Writing SQL for both MySQL and DB2

04 May 2006 »

Update: A new version of the MySQL to DB2 Conversion Guide Redbook from IBM has just been published in December 2009. It now includes some of the tips listed here.

The MySQL to DB2 UDB Conversion Guide is the definitive resource for migrating data and applications from MySQL to DB2. Developing PHP Applications for IBM Data Servers provides a few pointers specifically for migrating from MySQL 5.

Neither book really covers another common scenario involving these two database systems, which is to write PHP and SQL which can support either regardless of which is chosen at runtime. The following tips will help you to smoothly transition your code by supporting both. They are grouped by the following topics:

A hat tip to Tim Dietrich for discovering and working through some of these issues with me. I intend to clarify and improve this page over time, so please add your additions or improvements below.

Columns, joins and grouping

  • The following SQL syntax is legal in either database:
    SELECT * FROM table_name;

    The following is legal in MySQL, but will not work in DB2

    SELECT *, column_name AS name FROM table_name;

    To make it work in both databases, you must qualify the wildcard with a table name:

    SELECT table_name.*, column_name AS name FROM table_name;
  • MySQL allows you to use a GROUP BY clause without specifying each of the column names not operated by on an aggregate function in the column list.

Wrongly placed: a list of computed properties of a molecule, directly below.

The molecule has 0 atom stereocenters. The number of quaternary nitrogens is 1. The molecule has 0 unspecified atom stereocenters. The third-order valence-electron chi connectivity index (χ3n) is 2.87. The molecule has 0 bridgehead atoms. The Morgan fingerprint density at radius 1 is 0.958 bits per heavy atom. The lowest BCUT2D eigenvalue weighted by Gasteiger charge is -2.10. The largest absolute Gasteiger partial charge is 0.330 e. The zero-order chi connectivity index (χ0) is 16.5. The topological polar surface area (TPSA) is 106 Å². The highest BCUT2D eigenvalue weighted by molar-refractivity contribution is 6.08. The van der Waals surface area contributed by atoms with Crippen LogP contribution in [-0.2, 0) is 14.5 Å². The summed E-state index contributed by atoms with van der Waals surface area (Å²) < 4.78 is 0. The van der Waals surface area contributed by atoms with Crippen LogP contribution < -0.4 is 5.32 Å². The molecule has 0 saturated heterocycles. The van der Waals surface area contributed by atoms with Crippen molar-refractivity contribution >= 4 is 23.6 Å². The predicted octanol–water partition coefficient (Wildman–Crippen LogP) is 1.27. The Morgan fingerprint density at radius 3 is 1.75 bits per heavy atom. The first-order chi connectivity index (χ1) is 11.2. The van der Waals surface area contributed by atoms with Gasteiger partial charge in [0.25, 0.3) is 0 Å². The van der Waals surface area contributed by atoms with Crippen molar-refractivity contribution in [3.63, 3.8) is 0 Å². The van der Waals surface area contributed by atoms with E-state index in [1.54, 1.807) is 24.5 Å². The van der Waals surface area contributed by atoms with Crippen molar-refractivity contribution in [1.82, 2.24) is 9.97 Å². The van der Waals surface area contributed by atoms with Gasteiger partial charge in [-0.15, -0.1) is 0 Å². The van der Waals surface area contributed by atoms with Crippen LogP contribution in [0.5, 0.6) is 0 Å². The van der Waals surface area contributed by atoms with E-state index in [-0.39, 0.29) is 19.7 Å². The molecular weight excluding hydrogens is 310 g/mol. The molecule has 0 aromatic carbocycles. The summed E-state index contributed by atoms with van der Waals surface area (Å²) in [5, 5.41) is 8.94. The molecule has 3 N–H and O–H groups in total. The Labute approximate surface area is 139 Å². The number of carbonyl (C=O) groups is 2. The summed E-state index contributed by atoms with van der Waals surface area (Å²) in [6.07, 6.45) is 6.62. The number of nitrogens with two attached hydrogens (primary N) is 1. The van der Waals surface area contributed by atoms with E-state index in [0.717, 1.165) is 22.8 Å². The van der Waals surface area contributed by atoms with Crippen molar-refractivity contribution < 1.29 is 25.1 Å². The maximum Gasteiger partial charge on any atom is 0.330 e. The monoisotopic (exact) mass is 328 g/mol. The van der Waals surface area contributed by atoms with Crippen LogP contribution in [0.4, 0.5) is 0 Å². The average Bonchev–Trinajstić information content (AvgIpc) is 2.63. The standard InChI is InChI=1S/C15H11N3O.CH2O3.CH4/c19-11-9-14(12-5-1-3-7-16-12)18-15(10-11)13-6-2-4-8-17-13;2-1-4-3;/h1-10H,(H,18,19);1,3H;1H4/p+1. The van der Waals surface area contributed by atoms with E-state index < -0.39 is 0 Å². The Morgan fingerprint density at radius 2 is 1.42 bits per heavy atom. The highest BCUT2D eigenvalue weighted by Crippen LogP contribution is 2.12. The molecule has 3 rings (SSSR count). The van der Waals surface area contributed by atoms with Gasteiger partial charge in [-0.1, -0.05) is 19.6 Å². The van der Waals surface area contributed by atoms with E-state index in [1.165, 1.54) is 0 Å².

The following will work in MySQL, but not DB2 because it can return an unexpected result:

    SELECT manager, location, AVG(salary)
    FROM employee
    GROUP BY manager;

    You need to explicitly instruct DB2 to order by all column names to remove any ambiguity.

    SELECT manager, location, AVG(salary)
    FROM employee
    GROUP BY manager, location;
  • When performing an outer join on a pair of tables while also retrieving data from a third table, you need to place the tables used for the outer join adjacent to the JOIN keywords.

    MySQL will let you put the tables after the FROM clause in any order, but DB2 will not.

    SELECT manager, location
    FROM project, employee
    LEFT JOIN org ON project.id = org.id;

    Rewrite the query like this.

    SELECT manager, location
    FROM employee, project
    LEFT JOIN org ON project.id = org.id;
  • MySQL provides a pair of constructs that allow you to issue a single query that becomes an INSERT or and UPDATE depending on whether the values you are inserting into a row with a key already exist. REPLACE INTO deletes the existing row and performs a new insertion (resulting in a new primary key value). ON DUPLICATE KEY UPDATE replaces only the values for that key.

    DB2 provides MERGE for a similar, but not equivalent purpose.

    To make both databases happy, you will need to perform the check for an existing row manually with a SELECT query, then perform an INSERT or UPDATE depending on the result.

Data types